Dog grooming parlours in town are designed for the small yappy things on strings that the French keep in their apartments and walk in the park.  Dogs the size of Vita are meant to be used for the hunt and chained up in a kennel during the week - no grooming for them. So the grooming tables are tiny and one is supposed to lift the dog onto them. Trying to lift an Airedale onto a high wobbly grooming table when she doesn't want to be there at all - legs flying all over the place - is an interesting experience.

So I'd given up on the idea of getting her groomed here in France and thought I'll just struggle on with the Coat King and maybe one day I might get her back to the UK to Liz who did such wonderful things for our other Airedales.

But then I was watching Little England a series of programmes on ITV about the "joys" of being English and living in the Dordogne and there she was - Julia, in Eymet, only half an hour away - with her Shampoochien dog parlour, grooming her Springers who obviously adore her.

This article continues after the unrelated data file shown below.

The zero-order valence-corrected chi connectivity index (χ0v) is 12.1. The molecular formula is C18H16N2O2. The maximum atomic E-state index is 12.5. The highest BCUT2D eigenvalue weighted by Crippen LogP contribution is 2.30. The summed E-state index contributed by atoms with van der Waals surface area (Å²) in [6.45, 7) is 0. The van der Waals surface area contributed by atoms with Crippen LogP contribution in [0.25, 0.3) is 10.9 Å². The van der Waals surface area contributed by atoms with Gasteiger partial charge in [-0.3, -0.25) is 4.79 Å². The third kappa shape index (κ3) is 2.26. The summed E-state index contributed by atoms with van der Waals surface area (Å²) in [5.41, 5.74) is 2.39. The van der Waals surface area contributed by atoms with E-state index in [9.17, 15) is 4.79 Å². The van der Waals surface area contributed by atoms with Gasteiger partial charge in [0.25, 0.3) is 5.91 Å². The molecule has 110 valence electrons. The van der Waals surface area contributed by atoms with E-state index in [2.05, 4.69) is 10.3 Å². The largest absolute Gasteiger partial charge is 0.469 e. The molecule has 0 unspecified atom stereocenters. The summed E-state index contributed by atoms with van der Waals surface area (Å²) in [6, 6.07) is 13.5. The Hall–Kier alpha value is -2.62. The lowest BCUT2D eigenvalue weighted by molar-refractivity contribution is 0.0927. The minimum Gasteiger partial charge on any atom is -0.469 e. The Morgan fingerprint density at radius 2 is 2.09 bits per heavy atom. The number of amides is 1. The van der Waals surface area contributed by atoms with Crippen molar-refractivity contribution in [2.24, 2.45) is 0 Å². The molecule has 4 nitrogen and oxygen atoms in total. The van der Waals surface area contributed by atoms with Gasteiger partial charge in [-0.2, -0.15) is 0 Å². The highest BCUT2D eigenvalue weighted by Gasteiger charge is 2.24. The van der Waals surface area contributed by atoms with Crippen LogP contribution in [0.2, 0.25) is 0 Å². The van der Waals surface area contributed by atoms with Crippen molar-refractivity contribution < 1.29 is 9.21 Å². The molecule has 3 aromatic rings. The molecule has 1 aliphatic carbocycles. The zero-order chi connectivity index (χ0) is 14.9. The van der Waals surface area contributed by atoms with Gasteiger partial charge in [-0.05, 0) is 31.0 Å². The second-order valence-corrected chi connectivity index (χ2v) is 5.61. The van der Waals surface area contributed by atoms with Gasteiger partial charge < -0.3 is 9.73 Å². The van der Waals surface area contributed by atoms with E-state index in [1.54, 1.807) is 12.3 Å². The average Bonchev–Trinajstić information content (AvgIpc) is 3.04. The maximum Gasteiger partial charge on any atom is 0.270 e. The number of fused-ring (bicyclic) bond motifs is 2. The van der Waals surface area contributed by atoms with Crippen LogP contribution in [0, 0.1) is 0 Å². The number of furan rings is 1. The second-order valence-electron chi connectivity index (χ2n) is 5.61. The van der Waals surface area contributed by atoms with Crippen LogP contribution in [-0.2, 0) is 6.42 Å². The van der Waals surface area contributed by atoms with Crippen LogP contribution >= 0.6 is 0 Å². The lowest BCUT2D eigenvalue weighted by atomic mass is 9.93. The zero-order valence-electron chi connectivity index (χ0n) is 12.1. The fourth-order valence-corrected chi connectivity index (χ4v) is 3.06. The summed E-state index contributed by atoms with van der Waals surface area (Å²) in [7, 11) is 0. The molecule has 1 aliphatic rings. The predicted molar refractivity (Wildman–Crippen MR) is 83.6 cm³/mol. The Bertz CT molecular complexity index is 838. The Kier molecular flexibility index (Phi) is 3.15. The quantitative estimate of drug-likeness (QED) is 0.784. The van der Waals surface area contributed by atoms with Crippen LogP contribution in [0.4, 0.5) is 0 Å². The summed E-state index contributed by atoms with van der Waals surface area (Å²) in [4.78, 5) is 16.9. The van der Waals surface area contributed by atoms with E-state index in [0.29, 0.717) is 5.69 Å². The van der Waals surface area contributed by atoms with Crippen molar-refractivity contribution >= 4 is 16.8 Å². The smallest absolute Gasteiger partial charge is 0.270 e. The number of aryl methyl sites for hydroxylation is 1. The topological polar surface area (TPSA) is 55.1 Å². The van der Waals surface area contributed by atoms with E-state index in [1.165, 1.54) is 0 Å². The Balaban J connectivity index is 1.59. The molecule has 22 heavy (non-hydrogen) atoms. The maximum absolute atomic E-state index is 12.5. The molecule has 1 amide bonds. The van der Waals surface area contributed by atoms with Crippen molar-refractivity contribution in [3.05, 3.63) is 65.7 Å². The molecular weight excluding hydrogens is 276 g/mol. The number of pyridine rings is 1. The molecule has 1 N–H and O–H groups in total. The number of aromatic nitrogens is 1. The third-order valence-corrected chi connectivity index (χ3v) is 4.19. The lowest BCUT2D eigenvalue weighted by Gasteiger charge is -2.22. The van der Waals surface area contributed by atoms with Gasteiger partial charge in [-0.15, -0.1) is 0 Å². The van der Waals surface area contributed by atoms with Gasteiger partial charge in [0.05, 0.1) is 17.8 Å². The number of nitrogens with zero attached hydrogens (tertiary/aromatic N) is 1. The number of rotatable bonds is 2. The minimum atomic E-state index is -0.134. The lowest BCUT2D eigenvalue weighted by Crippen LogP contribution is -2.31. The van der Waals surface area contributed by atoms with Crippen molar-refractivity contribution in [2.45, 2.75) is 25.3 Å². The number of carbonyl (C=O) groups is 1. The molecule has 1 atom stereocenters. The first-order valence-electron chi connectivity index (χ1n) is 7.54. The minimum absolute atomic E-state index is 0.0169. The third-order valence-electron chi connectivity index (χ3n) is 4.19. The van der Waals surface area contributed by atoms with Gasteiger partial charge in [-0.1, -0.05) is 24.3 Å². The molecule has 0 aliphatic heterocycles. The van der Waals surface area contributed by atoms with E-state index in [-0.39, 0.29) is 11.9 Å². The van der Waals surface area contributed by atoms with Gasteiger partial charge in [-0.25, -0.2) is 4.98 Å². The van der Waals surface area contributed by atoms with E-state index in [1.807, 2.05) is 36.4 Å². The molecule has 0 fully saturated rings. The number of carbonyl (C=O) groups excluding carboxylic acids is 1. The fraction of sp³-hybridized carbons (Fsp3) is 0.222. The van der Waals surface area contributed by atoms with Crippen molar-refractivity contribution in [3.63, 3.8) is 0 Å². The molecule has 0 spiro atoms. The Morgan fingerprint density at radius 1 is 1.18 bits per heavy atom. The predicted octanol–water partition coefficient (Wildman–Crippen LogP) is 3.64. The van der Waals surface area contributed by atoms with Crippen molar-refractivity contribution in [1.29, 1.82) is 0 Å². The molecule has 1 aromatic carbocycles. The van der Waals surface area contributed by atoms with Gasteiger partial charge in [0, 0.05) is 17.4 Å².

So off we went and Vita's come back with a new slimline sleek look. Like our other Airedales after they've been clipped, she's been madly chasing round the house and garden like a six-month puppy, feeling the wind against her skin.  Her back is like black velvet.

She sat on the bed last night barking at the new, strange dog reflected in the glass of the French window.



Saturday, 8 October 2011

Unusual Saturday Morning

In the early morning mist our valley is silent - no sound of hunters' guns or dogs.

On the drive into town there are few cars.

The market is half-empty.  Women stand around and chat in small groups.

The bars are packed.

Ah!

France is playing England in the Rugby World Cup and winning!.

Wednesday, 5 October 2011

At the tail end of this Indian summer ...

... we set off optimistically for Arcachon and the sea in thick early morning mist. Even at lunchtime, as we wandered in search of a reasonably priced lunch menu, the day stayed stubbornly overcast and the beach towels and swimwear were left unwanted in the car parked in some remote side street.

But gradually, the clouds thinned and the sun broke through and in the early afternoon we strolled to the front and took it in turns to walk barefoot across the soft fine sand and dip our toes in the chilly water while the other kept Vita on the lead on the edge of the promenade.